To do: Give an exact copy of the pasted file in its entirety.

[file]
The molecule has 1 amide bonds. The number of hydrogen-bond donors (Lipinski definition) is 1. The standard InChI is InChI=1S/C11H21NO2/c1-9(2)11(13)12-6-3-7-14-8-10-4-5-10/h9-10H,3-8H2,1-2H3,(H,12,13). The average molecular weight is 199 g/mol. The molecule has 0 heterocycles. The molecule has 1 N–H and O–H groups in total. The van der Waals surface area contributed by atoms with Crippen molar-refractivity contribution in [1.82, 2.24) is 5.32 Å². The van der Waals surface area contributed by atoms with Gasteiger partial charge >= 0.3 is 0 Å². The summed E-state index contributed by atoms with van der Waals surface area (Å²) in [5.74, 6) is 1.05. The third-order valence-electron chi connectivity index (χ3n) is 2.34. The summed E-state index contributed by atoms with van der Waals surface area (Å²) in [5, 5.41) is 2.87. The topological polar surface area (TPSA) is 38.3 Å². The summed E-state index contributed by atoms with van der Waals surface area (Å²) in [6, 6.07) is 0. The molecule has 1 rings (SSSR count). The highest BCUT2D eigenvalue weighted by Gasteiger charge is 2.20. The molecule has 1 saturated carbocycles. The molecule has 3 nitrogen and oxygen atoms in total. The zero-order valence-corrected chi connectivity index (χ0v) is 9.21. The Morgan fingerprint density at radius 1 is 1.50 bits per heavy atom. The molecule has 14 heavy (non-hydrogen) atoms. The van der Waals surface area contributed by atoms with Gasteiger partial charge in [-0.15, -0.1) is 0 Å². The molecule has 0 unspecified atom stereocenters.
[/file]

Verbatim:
The molecule has 1 amide bonds. The number of hydrogen-bond donors (Lipinski definition) is 1. The standard InChI is InChI=1S/C11H21NO2/c1-9(2)11(13)12-6-3-7-14-8-10-4-5-10/h9-10H,3-8H2,1-2H3,(H,12,13). The average molecular weight is 199 g/mol. The molecule has 0 heterocycles. The molecule has 1 N–H and O–H groups in total. The van der Waals surface area contributed by atoms with Crippen molar-refractivity contribution in [1.82, 2.24) is 5.32 Å². The van der Waals surface area contributed by atoms with Gasteiger partial charge >= 0.3 is 0 Å². The summed E-state index contributed by atoms with van der Waals surface area (Å²) in [5.74, 6) is 1.05. The third-order valence-electron chi connectivity index (χ3n) is 2.34. The summed E-state index contributed by atoms with van der Waals surface area (Å²) in [5, 5.41) is 2.87. The topological polar surface area (TPSA) is 38.3 Å². The summed E-state index contributed by atoms with van der Waals surface area (Å²) in [6, 6.07) is 0. The molecule has 1 rings (SSSR count). The highest BCUT2D eigenvalue weighted by Gasteiger charge is 2.20. The molecule has 1 saturated carbocycles. The molecule has 3 nitrogen and oxygen atoms in total. The zero-order valence-corrected chi connectivity index (χ0v) is 9.21. The Morgan fingerprint density at radius 1 is 1.50 bits per heavy atom. The molecule has 14 heavy (non-hydrogen) atoms. The van der Waals surface area contributed by atoms with Gasteiger partial charge in [-0.15, -0.1) is 0 Å². The molecule has 0 unspecified atom stereocenters.